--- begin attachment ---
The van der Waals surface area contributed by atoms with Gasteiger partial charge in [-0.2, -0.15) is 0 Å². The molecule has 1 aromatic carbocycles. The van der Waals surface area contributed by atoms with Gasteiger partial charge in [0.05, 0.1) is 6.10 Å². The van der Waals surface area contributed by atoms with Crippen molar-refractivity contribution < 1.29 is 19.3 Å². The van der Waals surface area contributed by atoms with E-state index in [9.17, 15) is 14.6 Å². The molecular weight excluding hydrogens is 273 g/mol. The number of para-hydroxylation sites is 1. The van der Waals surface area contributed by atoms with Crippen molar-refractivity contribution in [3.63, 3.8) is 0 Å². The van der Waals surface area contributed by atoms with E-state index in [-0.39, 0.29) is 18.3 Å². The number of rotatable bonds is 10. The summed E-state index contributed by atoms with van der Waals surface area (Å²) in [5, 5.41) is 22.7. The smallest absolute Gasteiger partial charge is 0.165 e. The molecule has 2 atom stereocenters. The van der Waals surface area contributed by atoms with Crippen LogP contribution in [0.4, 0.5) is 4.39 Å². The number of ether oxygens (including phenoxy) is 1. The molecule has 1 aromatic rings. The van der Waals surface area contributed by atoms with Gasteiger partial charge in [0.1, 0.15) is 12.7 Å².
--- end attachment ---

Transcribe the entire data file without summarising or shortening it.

The van der Waals surface area contributed by atoms with Gasteiger partial charge in [-0.2, -0.15) is 0 Å². The molecule has 1 aromatic carbocycles. The van der Waals surface area contributed by atoms with Gasteiger partial charge in [0.05, 0.1) is 6.10 Å². The van der Waals surface area contributed by atoms with Crippen molar-refractivity contribution < 1.29 is 19.3 Å². The van der Waals surface area contributed by atoms with E-state index in [9.17, 15) is 14.6 Å². The molecular weight excluding hydrogens is 273 g/mol. The number of para-hydroxylation sites is 1. The van der Waals surface area contributed by atoms with Crippen molar-refractivity contribution in [3.63, 3.8) is 0 Å². The van der Waals surface area contributed by atoms with E-state index in [-0.39, 0.29) is 18.3 Å². The number of rotatable bonds is 10. The summed E-state index contributed by atoms with van der Waals surface area (Å²) in [5, 5.41) is 22.7. The smallest absolute Gasteiger partial charge is 0.165 e. The molecule has 2 atom stereocenters. The van der Waals surface area contributed by atoms with Crippen LogP contribution in [0.4, 0.5) is 4.39 Å². The number of ether oxygens (including phenoxy) is 1. The molecule has 1 aromatic rings. The van der Waals surface area contributed by atoms with Gasteiger partial charge in [0.1, 0.15) is 12.7 Å².